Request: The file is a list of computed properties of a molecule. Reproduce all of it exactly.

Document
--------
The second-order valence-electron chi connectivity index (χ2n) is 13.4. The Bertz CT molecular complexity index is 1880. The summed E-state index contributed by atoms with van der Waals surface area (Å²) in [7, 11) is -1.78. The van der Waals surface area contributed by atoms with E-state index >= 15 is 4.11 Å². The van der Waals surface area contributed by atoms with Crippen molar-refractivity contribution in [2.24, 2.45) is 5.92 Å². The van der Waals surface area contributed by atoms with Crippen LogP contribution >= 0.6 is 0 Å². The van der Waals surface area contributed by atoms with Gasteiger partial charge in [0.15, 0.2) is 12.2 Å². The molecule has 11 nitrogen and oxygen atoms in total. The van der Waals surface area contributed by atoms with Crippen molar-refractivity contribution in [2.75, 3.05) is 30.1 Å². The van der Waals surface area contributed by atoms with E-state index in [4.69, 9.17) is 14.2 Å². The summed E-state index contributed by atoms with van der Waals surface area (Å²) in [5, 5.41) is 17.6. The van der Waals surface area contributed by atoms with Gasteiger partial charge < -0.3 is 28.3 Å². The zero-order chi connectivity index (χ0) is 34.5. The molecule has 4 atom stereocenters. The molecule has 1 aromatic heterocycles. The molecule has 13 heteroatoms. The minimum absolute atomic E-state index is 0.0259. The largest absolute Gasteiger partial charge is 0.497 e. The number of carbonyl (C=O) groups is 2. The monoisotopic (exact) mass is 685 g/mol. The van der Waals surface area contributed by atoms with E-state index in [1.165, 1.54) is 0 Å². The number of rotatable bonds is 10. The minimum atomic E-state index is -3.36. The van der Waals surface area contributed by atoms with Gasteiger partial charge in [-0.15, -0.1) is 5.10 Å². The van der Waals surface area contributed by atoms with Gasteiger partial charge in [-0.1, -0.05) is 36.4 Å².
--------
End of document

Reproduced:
The second-order valence-electron chi connectivity index (χ2n) is 13.4. The Bertz CT molecular complexity index is 1880. The summed E-state index contributed by atoms with van der Waals surface area (Å²) in [7, 11) is -1.78. The van der Waals surface area contributed by atoms with E-state index >= 15 is 4.11 Å². The van der Waals surface area contributed by atoms with Crippen molar-refractivity contribution in [2.24, 2.45) is 5.92 Å². The van der Waals surface area contributed by atoms with Crippen LogP contribution >= 0.6 is 0 Å². The van der Waals surface area contributed by atoms with Gasteiger partial charge in [0.15, 0.2) is 12.2 Å². The molecule has 11 nitrogen and oxygen atoms in total. The van der Waals surface area contributed by atoms with Crippen molar-refractivity contribution in [2.75, 3.05) is 30.1 Å². The van der Waals surface area contributed by atoms with E-state index in [4.69, 9.17) is 14.2 Å². The summed E-state index contributed by atoms with van der Waals surface area (Å²) in [5, 5.41) is 17.6. The van der Waals surface area contributed by atoms with Gasteiger partial charge < -0.3 is 28.3 Å². The zero-order chi connectivity index (χ0) is 34.5. The molecule has 4 atom stereocenters. The molecule has 1 aromatic heterocycles. The molecule has 13 heteroatoms. The minimum absolute atomic E-state index is 0.0259. The largest absolute Gasteiger partial charge is 0.497 e. The number of carbonyl (C=O) groups is 2. The monoisotopic (exact) mass is 685 g/mol. The van der Waals surface area contributed by atoms with E-state index in [1.165, 1.54) is 0 Å². The number of rotatable bonds is 10. The minimum atomic E-state index is -3.36. The van der Waals surface area contributed by atoms with Gasteiger partial charge in [-0.15, -0.1) is 5.10 Å². The van der Waals surface area contributed by atoms with Gasteiger partial charge in [-0.1, -0.05) is 36.4 Å².